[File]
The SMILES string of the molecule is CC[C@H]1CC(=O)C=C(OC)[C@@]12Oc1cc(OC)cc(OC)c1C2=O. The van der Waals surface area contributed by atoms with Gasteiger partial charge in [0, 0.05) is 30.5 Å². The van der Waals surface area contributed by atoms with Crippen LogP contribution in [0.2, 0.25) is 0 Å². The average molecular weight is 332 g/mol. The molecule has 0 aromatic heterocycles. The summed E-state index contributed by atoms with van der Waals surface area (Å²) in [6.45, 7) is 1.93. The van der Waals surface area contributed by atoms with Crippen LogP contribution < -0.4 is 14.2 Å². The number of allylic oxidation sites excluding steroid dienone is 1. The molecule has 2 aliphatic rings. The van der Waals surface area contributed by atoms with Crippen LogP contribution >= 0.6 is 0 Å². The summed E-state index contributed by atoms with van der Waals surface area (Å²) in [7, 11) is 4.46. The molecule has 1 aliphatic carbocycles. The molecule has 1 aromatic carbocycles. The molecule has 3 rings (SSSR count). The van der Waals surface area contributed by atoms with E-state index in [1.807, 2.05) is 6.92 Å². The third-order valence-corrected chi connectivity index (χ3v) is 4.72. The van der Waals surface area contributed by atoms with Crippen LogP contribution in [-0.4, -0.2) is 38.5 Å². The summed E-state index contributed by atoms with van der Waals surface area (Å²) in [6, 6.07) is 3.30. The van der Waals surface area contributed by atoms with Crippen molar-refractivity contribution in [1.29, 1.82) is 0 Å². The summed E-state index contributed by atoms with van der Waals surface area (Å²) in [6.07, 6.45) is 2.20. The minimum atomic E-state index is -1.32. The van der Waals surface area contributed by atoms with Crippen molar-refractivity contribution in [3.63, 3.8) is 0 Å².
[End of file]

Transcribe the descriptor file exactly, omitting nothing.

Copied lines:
The SMILES string of the molecule is CC[C@H]1CC(=O)C=C(OC)[C@@]12Oc1cc(OC)cc(OC)c1C2=O. The van der Waals surface area contributed by atoms with Gasteiger partial charge in [0, 0.05) is 30.5 Å². The van der Waals surface area contributed by atoms with Crippen LogP contribution in [0.2, 0.25) is 0 Å². The average molecular weight is 332 g/mol. The molecule has 0 aromatic heterocycles. The summed E-state index contributed by atoms with van der Waals surface area (Å²) in [6.45, 7) is 1.93. The van der Waals surface area contributed by atoms with Crippen LogP contribution < -0.4 is 14.2 Å². The number of allylic oxidation sites excluding steroid dienone is 1. The molecule has 2 aliphatic rings. The van der Waals surface area contributed by atoms with Crippen LogP contribution >= 0.6 is 0 Å². The summed E-state index contributed by atoms with van der Waals surface area (Å²) in [7, 11) is 4.46. The molecule has 1 aliphatic carbocycles. The molecule has 1 aromatic carbocycles. The molecule has 3 rings (SSSR count). The van der Waals surface area contributed by atoms with E-state index in [1.807, 2.05) is 6.92 Å². The third-order valence-corrected chi connectivity index (χ3v) is 4.72. The van der Waals surface area contributed by atoms with Crippen LogP contribution in [-0.4, -0.2) is 38.5 Å². The summed E-state index contributed by atoms with van der Waals surface area (Å²) in [6, 6.07) is 3.30. The van der Waals surface area contributed by atoms with Crippen molar-refractivity contribution in [1.29, 1.82) is 0 Å². The summed E-state index contributed by atoms with van der Waals surface area (Å²) in [6.07, 6.45) is 2.20. The minimum atomic E-state index is -1.32. The van der Waals surface area contributed by atoms with Crippen molar-refractivity contribution in [3.63, 3.8) is 0 Å².